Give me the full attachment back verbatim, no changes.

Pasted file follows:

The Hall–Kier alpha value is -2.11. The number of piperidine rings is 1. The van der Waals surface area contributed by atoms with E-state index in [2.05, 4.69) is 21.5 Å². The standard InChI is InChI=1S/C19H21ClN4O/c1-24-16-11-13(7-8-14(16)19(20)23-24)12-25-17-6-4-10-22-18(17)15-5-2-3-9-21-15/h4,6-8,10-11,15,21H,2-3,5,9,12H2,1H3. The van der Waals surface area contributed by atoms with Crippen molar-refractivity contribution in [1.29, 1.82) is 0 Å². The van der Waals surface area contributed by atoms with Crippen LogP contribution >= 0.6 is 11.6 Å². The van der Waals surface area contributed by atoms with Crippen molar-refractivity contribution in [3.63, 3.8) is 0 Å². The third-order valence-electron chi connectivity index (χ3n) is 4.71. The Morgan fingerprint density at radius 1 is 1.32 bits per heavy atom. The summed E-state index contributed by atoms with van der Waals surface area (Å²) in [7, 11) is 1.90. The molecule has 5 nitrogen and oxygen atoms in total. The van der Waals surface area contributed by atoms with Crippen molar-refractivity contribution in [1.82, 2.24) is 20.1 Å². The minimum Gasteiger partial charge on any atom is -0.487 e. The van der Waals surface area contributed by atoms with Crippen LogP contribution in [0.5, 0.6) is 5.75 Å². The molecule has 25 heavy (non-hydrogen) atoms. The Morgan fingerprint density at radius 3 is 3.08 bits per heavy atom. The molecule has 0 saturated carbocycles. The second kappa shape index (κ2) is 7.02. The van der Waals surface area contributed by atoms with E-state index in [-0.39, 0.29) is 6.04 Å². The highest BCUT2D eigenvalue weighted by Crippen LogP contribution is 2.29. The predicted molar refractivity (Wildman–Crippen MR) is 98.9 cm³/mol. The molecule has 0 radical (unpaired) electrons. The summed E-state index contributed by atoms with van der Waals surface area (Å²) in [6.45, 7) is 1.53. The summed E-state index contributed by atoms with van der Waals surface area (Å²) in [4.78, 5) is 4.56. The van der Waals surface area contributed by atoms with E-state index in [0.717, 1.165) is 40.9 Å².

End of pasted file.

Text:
The Hall–Kier alpha value is -2.11. The number of piperidine rings is 1. The van der Waals surface area contributed by atoms with E-state index in [2.05, 4.69) is 21.5 Å². The standard InChI is InChI=1S/C19H21ClN4O/c1-24-16-11-13(7-8-14(16)19(20)23-24)12-25-17-6-4-10-22-18(17)15-5-2-3-9-21-15/h4,6-8,10-11,15,21H,2-3,5,9,12H2,1H3. The van der Waals surface area contributed by atoms with Crippen molar-refractivity contribution in [1.29, 1.82) is 0 Å². The van der Waals surface area contributed by atoms with Crippen LogP contribution >= 0.6 is 11.6 Å². The van der Waals surface area contributed by atoms with Crippen molar-refractivity contribution in [3.63, 3.8) is 0 Å². The third-order valence-electron chi connectivity index (χ3n) is 4.71. The Morgan fingerprint density at radius 1 is 1.32 bits per heavy atom. The summed E-state index contributed by atoms with van der Waals surface area (Å²) in [7, 11) is 1.90. The molecule has 5 nitrogen and oxygen atoms in total. The van der Waals surface area contributed by atoms with Crippen molar-refractivity contribution in [1.82, 2.24) is 20.1 Å². The minimum Gasteiger partial charge on any atom is -0.487 e. The van der Waals surface area contributed by atoms with Crippen LogP contribution in [0.5, 0.6) is 5.75 Å². The molecule has 25 heavy (non-hydrogen) atoms. The Morgan fingerprint density at radius 3 is 3.08 bits per heavy atom. The molecule has 0 saturated carbocycles. The second kappa shape index (κ2) is 7.02. The van der Waals surface area contributed by atoms with E-state index in [-0.39, 0.29) is 6.04 Å². The highest BCUT2D eigenvalue weighted by Crippen LogP contribution is 2.29. The predicted molar refractivity (Wildman–Crippen MR) is 98.9 cm³/mol. The molecule has 0 radical (unpaired) electrons. The summed E-state index contributed by atoms with van der Waals surface area (Å²) in [6.45, 7) is 1.53. The summed E-state index contributed by atoms with van der Waals surface area (Å²) in [4.78, 5) is 4.56. The van der Waals surface area contributed by atoms with E-state index in [0.717, 1.165) is 40.9 Å².